During the closure of schools, the only complaints were made by the parents sending their children to private institutions, which at least made attempts to continue their students’ education.
But the parents whose children are enrolled at public institutions continue to lack any voice on any forum, while the authorities concerned have no mechanism in place to reduce the disruption of government schools’ academic activities.
Fees without tuition
In April, on the directives of Sindh Education Minister Saeed Ghani, the Directorate of Inspection & Registration of Private Institutions Sindh (Dirpis) made it mandatory for all private schools to grant 20 per cent concession in tuition fees for April and May. However, private schools’ associations ignored the government’s orders and took the matter to court.
Later on, the court decided in favour of private schools’ bodies, so the provincial government withdrew its concession order. But a majority of parents are still of the view that they are paying hefty fees for nothing because almost all the schools lack the capacity to conduct online classes.
Rana Asif Habib, who works for Pakistan’s neglected street children, said that during the closure of schools thousands of children either fell victim to child labour or dropped out of school.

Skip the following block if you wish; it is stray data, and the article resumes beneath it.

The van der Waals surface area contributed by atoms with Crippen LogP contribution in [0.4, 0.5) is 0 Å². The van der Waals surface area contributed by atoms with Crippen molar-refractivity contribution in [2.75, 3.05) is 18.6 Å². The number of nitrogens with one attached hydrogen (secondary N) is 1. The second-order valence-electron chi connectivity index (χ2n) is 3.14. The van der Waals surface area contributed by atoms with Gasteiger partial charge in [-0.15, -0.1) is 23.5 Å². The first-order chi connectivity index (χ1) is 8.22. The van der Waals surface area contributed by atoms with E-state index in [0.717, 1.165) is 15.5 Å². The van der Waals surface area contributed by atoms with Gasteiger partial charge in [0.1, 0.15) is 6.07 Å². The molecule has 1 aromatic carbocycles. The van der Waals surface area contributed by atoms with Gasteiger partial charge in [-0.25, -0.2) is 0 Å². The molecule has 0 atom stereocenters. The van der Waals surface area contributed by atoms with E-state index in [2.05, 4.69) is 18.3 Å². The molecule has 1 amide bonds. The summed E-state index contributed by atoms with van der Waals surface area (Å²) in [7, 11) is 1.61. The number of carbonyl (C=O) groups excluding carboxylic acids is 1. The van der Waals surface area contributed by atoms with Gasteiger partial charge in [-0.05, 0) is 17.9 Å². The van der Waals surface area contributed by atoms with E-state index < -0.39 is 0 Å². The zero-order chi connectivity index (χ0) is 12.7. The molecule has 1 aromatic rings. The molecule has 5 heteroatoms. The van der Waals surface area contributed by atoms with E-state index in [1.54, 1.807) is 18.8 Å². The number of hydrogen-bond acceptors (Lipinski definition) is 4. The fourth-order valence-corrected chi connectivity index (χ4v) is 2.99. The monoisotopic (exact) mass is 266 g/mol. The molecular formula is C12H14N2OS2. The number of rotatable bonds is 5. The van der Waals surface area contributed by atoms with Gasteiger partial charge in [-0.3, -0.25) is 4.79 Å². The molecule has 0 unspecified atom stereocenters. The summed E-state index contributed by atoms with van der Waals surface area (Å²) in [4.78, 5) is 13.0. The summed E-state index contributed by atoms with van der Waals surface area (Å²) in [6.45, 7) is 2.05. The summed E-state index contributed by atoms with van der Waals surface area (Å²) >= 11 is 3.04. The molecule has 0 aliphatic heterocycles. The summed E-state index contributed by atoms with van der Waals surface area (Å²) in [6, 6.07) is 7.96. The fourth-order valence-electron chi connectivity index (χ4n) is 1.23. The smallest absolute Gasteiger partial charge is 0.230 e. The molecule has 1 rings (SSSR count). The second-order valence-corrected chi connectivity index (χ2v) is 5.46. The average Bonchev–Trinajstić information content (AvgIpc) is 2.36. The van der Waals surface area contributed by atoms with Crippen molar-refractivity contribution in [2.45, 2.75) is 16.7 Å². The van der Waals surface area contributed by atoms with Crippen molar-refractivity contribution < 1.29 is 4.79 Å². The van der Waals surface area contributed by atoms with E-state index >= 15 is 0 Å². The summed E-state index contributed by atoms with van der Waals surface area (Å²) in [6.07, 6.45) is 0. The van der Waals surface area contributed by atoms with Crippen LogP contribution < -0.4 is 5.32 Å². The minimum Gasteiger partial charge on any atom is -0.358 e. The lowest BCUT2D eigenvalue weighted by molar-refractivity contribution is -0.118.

According to him, over 10 million children across the country will no longer be able to resume their education. These children were students at public and low-fee private schools.
Dirpis data shows that there are some 13,000 private schools across Sindh, including 8,000 in Karachi alone. Of them, estimate Dirpis officials, around a thousand institutions have permanently shut down during the Covid-19 lockdown. The schools’ administrators and owners and private schools’ bodies said that a financial crunch caused the shutdown.
This year brought no major changes in the policies of public colleges and universities. However, universities across the province have increased their fee structures in 2020. The state of public colleges remained unchanged: they still have a shortage of teachers, appointments of principals are yet to be made and libraries continue to lack facilities.
Research institutes and faculty members have been facing financial difficulties. None of the universities in Sindh was able to successfully conduct online classes and reach all of its students.